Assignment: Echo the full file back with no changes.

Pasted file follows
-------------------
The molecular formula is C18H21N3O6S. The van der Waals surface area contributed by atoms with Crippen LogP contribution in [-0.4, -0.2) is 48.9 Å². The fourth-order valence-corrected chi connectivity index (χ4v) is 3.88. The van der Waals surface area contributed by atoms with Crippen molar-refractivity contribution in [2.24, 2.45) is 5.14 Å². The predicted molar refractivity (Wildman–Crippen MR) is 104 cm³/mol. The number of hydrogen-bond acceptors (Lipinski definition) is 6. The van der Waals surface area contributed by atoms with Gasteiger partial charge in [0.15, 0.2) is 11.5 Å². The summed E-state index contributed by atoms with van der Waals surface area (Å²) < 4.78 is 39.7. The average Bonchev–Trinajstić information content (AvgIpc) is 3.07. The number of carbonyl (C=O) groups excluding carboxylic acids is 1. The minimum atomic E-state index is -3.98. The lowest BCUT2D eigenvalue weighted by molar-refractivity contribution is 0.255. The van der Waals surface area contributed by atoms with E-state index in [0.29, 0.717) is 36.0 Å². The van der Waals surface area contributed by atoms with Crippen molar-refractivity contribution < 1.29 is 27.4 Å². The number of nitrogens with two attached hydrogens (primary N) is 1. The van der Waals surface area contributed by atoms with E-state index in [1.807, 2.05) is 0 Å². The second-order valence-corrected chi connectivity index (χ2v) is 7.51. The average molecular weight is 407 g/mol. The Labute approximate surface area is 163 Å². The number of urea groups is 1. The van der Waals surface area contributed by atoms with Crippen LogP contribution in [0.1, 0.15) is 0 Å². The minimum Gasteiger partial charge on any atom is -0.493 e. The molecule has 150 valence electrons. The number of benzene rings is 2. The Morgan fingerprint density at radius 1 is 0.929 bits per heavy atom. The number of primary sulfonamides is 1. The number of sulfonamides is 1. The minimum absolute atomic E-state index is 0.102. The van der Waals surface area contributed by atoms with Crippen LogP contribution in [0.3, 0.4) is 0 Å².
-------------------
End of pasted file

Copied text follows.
The molecular formula is C18H21N3O6S. The van der Waals surface area contributed by atoms with Crippen LogP contribution in [-0.4, -0.2) is 48.9 Å². The fourth-order valence-corrected chi connectivity index (χ4v) is 3.88. The van der Waals surface area contributed by atoms with Crippen molar-refractivity contribution in [2.24, 2.45) is 5.14 Å². The predicted molar refractivity (Wildman–Crippen MR) is 104 cm³/mol. The number of hydrogen-bond acceptors (Lipinski definition) is 6. The van der Waals surface area contributed by atoms with Gasteiger partial charge in [0.15, 0.2) is 11.5 Å². The summed E-state index contributed by atoms with van der Waals surface area (Å²) < 4.78 is 39.7. The average Bonchev–Trinajstić information content (AvgIpc) is 3.07. The number of carbonyl (C=O) groups excluding carboxylic acids is 1. The minimum atomic E-state index is -3.98. The lowest BCUT2D eigenvalue weighted by molar-refractivity contribution is 0.255. The van der Waals surface area contributed by atoms with E-state index in [0.29, 0.717) is 36.0 Å². The van der Waals surface area contributed by atoms with Crippen molar-refractivity contribution < 1.29 is 27.4 Å². The number of nitrogens with two attached hydrogens (primary N) is 1. The van der Waals surface area contributed by atoms with E-state index in [1.807, 2.05) is 0 Å². The second-order valence-corrected chi connectivity index (χ2v) is 7.51. The average molecular weight is 407 g/mol. The Labute approximate surface area is 163 Å². The number of urea groups is 1. The van der Waals surface area contributed by atoms with Crippen LogP contribution in [0.1, 0.15) is 0 Å². The minimum Gasteiger partial charge on any atom is -0.493 e. The molecule has 150 valence electrons. The number of benzene rings is 2. The Morgan fingerprint density at radius 1 is 0.929 bits per heavy atom. The number of primary sulfonamides is 1. The number of sulfonamides is 1. The minimum absolute atomic E-state index is 0.102. The van der Waals surface area contributed by atoms with Crippen LogP contribution in [0.3, 0.4) is 0 Å².